If your legs feel stiffer when you stand up, or you hear pops and creaks when you bend down, you aren’t alone. When it comes to aging, one of the first places many women begin to notice little aches, pains, and “pops,” is in the knee joints. The fact is that as we age, we put plenty of wear and tear on the cartilage in our knees, which can lead to inflammation, pain, swelling, bone spurs, and osteoarthritis, a degenerative joint disease that affects approximately 30 million people in the U.S. So how can you avoid being a statistic and take care of your knees after 50? While it’s true that cartilage deterioration occurs naturally as we age, there are some steps you can take to slow the process down.
It’s not uncommon for women to see our waistlines start to expand, especially during menopause. But keep in mind that every pound you gain adds an additional four pounds of pressure on your joints. So while an extra 10 pounds may not sound like much, it’s actually an extra 40 pounds that your knees have to bear. Eat a healthy, balanced diet, and stay active to help keep your weight where it should be and your knees feeling good.
So, here’s the irony: the very thing you need to do to stay healthy and active can actually backfire when it comes to keeping your knees pain-free. High-intensity exercises like running, jumping, and aerobics, can actually cause more harm than good when it comes to wear and tear. Activities like prolonged or heavy squatting. Before you use that as an excuse not to hit the gym, you should know that there are plenty of other exercises that not only keep you fit, they can actually strengthen your knee joints.
One of the best? Cycling, either indoor or outdoor, has multiple benefits including increased cardiovascular endurance, improved balance, and a more toned physique, all without placing any impact on the knee joint. You can also enjoy walking, elliptical machines and swimming to trim and tone without adding unnecessary joint stress. Strengthening the leg muscles through weight-bearing exercises is another way to reduce strain to the knees. If you’ve never tried strength training, it’s not too late to start. Just make sure that you work with a trainer to learn proper form and technique in order to avoid injury and setbacks.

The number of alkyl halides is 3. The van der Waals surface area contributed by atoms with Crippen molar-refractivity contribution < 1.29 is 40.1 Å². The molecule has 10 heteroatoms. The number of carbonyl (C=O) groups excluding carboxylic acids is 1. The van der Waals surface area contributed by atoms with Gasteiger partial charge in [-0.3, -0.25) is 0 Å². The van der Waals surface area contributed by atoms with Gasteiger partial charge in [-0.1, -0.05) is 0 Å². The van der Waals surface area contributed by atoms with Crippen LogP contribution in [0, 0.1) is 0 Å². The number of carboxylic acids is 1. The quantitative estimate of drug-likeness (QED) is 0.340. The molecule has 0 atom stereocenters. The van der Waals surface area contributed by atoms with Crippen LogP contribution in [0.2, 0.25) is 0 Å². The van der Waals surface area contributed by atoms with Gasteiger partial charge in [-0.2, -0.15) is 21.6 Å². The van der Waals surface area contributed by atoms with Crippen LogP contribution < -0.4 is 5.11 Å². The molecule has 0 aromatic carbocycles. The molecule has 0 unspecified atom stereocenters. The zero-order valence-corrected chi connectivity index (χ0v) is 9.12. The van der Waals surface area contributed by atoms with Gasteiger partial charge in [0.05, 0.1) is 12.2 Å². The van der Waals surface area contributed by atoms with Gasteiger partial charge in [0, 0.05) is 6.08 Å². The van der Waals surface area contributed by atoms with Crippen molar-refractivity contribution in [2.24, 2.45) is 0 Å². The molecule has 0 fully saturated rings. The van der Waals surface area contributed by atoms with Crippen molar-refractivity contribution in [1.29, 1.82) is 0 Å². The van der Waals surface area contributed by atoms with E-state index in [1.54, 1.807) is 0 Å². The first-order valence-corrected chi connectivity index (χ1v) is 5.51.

Our 5-Minute Barre series on YouTube can help you build strength in your knees. Watch below and subscribe to our YouTube channel for more fitness videos.
When it comes to reducing inflammation, detoxifying the body, and aiding in the healing process, consider going to extremes with methods like Cryotherapy or Infrared Saunas. Both use extreme temperatures to accomplish similar results. With Cryotherapy, the body is exposed to subzero temperatures for three minutes, resulting in increased blood circulation, and decreased inflammation and pain. On the opposite end of the spectrum, infrared saunas expose the skin to infrared rays that penetrate the skin and help the body to detoxify, also reducing inflammation. Both methods produce similar results, so depending on whether you prefer to chill out or stay warm is up to you.
It’s not just movement that can aggravate the joints. Standing all day, especially on hard surfaces, can cause problems too. If you must stand for prolonged periods of time, invest in cushioned and comfortable footwear, or insert insoles into your favorite pair of pumps. In other words, save the stilettos for special occasions!
While the wear on the body from aging is largely inevitable, the extent of it doesn’t have to be. Being mindful of how you take care of your knees over 50 and the stress and strain we place on them and other joints, and taking preventative measures can go a long way in enjoying an active and pain-free life.
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